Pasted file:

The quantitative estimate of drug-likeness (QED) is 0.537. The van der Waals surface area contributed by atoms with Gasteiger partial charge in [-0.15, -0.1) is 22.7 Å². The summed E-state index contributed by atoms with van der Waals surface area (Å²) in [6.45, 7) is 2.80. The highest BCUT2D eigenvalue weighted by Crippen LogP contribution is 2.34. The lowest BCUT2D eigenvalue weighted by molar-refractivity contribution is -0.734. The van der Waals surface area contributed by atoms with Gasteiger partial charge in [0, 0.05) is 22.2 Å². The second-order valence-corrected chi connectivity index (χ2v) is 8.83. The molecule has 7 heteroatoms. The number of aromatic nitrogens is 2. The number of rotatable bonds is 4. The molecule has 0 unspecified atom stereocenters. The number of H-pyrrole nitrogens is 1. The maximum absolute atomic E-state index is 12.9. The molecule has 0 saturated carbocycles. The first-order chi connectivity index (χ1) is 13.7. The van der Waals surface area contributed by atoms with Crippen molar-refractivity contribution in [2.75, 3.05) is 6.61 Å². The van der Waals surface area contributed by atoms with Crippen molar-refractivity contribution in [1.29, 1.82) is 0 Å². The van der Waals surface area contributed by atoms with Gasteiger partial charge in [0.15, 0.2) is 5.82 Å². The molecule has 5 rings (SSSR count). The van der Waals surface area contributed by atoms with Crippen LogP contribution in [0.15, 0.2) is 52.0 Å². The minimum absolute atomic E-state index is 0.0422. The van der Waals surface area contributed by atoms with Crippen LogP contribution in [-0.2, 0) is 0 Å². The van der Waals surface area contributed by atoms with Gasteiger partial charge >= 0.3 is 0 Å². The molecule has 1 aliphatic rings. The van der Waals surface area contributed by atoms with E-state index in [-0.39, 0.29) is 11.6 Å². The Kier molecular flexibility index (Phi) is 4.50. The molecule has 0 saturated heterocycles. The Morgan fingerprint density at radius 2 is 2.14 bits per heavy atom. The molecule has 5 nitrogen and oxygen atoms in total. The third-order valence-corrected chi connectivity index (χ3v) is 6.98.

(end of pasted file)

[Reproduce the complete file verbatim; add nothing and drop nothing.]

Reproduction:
The quantitative estimate of drug-likeness (QED) is 0.537. The van der Waals surface area contributed by atoms with Gasteiger partial charge in [-0.15, -0.1) is 22.7 Å². The summed E-state index contributed by atoms with van der Waals surface area (Å²) in [6.45, 7) is 2.80. The highest BCUT2D eigenvalue weighted by Crippen LogP contribution is 2.34. The lowest BCUT2D eigenvalue weighted by molar-refractivity contribution is -0.734. The van der Waals surface area contributed by atoms with Gasteiger partial charge in [0, 0.05) is 22.2 Å². The second-order valence-corrected chi connectivity index (χ2v) is 8.83. The molecule has 7 heteroatoms. The number of aromatic nitrogens is 2. The number of rotatable bonds is 4. The molecule has 0 unspecified atom stereocenters. The number of H-pyrrole nitrogens is 1. The maximum absolute atomic E-state index is 12.9. The molecule has 0 saturated carbocycles. The first-order chi connectivity index (χ1) is 13.7. The van der Waals surface area contributed by atoms with Crippen molar-refractivity contribution in [2.75, 3.05) is 6.61 Å². The van der Waals surface area contributed by atoms with Crippen molar-refractivity contribution in [1.29, 1.82) is 0 Å². The van der Waals surface area contributed by atoms with Gasteiger partial charge in [0.15, 0.2) is 5.82 Å². The molecule has 5 rings (SSSR count). The van der Waals surface area contributed by atoms with Crippen LogP contribution in [0.15, 0.2) is 52.0 Å². The minimum absolute atomic E-state index is 0.0422. The van der Waals surface area contributed by atoms with Crippen LogP contribution in [-0.2, 0) is 0 Å². The van der Waals surface area contributed by atoms with Gasteiger partial charge >= 0.3 is 0 Å². The molecule has 1 aliphatic rings. The van der Waals surface area contributed by atoms with E-state index in [-0.39, 0.29) is 11.6 Å². The Kier molecular flexibility index (Phi) is 4.50. The molecule has 0 saturated heterocycles. The Morgan fingerprint density at radius 2 is 2.14 bits per heavy atom. The molecule has 5 nitrogen and oxygen atoms in total. The third-order valence-corrected chi connectivity index (χ3v) is 6.98.